Mid-’90s Unobtanium Becomes Obtainable: You Can Own DC10’s Ride

Want to own a real, honest-to-goodness mid-90s Superbike? Now’s your chance. Photo by BringATrailer.com

For fans of mid- to late-1990s AMA Superbike racing, the lime-green Kawasaki 750 of that era is synonymous with a certain Mr. John Douglas Chandler, the three-time AMA Superbike Champion from Salinas, California, who also just so happens to work for MotoAmerica.

Chandler’s #10 Muzzy Kawasaki was a frequent visitor to the AMA winner’s circle, which earned him the catchy nickname “DC10”. And now, one of Chandler’s Muzzy Kawasakis is listed for sale on “BringATrailer.com,” a Website that this author and many other MotoAmerica folks, including photographer Brian J. Nelson, visit on the daily. Among the seemingly endless plethora of low-mileage Buick Grand Nationals and GNXs, as well as Honda S2000s and Acura NSXs, that pop up for auction on the site, is the occasional motorcycle. But none is more attention-grabbing than the 1995 Team Muzzy Kawasaki ZX-7R Superbike that is currently up for bids.

A quick scan of the listing and a study of the photos show that the bike carries the competition number 110, and the seller is listed as “DouglasGonda.” Also, if you look at the way the extra “1” numerals appear on the bike, you can tell that the extra digits were hastily added to a bike that clearly already had the number “10” on the front of the fairing and sides of the tail section as was de rigeur in pre-millennial Superbike racing around the world.

This is no “ordinary” ex-Doug Chandler Kawasaki 750 Superbike. Due to its special gear-driven cams, it was ineligible to compete in AMA Superbike…but it was perfectly suited to race in Formula USA, the “run what ya brung” motorcycle road racing series for which Doug Gonda served as president.

With the extra “1” numerals added to the front of his signature competition number “10,” Chandler raced the bike twice on March 3, 1996, at Daytona International Speedway. He competed in the two North American Sport Bike (NASB) Formula USA races that were held that day as part of Daytona’s annual Bike Week. Chandler won the first event, which was considered Round 3 of the 1996 NASB Formula USA Championship. In Round 4 that ran later that day, Chandler did the double. By the way, runner-up to Chandler in both those races was Michael Barnes, the ageless wonder who is currently leading the 2019 MotoAmerica Twins Cup Championship.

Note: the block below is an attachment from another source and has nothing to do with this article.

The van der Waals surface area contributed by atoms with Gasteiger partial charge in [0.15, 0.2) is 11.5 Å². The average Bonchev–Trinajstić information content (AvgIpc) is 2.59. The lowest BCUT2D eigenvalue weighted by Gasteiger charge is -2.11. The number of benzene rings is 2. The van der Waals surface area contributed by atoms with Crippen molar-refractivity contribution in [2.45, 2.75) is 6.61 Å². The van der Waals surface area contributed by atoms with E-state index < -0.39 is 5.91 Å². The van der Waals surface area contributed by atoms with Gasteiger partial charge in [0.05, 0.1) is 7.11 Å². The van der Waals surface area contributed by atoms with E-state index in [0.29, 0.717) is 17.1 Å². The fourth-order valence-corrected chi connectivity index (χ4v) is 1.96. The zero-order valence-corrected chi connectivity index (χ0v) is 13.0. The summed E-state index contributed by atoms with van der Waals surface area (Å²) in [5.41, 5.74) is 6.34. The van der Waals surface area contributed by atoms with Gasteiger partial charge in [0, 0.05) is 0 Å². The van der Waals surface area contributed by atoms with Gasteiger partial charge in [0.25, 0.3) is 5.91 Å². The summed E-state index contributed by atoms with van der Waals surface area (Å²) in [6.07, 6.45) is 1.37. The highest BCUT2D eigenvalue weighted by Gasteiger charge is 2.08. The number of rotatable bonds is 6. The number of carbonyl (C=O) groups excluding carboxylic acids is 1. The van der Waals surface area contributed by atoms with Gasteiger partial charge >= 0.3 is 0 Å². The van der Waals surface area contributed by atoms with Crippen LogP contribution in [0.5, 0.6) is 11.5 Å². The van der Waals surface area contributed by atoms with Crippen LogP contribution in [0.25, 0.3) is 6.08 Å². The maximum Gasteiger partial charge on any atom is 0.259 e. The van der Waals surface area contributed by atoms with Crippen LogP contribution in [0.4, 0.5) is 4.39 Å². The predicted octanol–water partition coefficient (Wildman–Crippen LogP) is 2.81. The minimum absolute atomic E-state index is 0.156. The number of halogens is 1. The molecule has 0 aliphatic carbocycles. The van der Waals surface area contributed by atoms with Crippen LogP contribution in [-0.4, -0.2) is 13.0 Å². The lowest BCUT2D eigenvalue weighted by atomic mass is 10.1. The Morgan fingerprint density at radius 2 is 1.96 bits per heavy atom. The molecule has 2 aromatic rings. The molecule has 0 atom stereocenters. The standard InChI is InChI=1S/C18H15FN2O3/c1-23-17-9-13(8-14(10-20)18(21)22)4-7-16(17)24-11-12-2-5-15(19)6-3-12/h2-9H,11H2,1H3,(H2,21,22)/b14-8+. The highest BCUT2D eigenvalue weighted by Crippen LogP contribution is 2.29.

One of the interesting features of the Formula USA Championship is that the series had claiming rules, which were meant to level the playing field in what was otherwise a pretty wide-open race series. The rules essentially stated that any bike that competed in the series could be “claimed” or purchased for an agreed upon price. This “agreed-upon price” was a bone of contention, but suffice to say, as a team owner (like Rob Muzzy in this case), you didn’t want to sink a boatload of cash into a bike because a competitor or the series organizer could purchase your motorcycle at a bargain-basement price.

Well, that’s exactly what FUSA president Doug Gonda did. Many of the details about how the bike was claimed, and for how much money, are including in the BaT listing, so follow the link below to find out more (and, we’re sure Doug Gonda would appreciate it if you’d bid on the bike):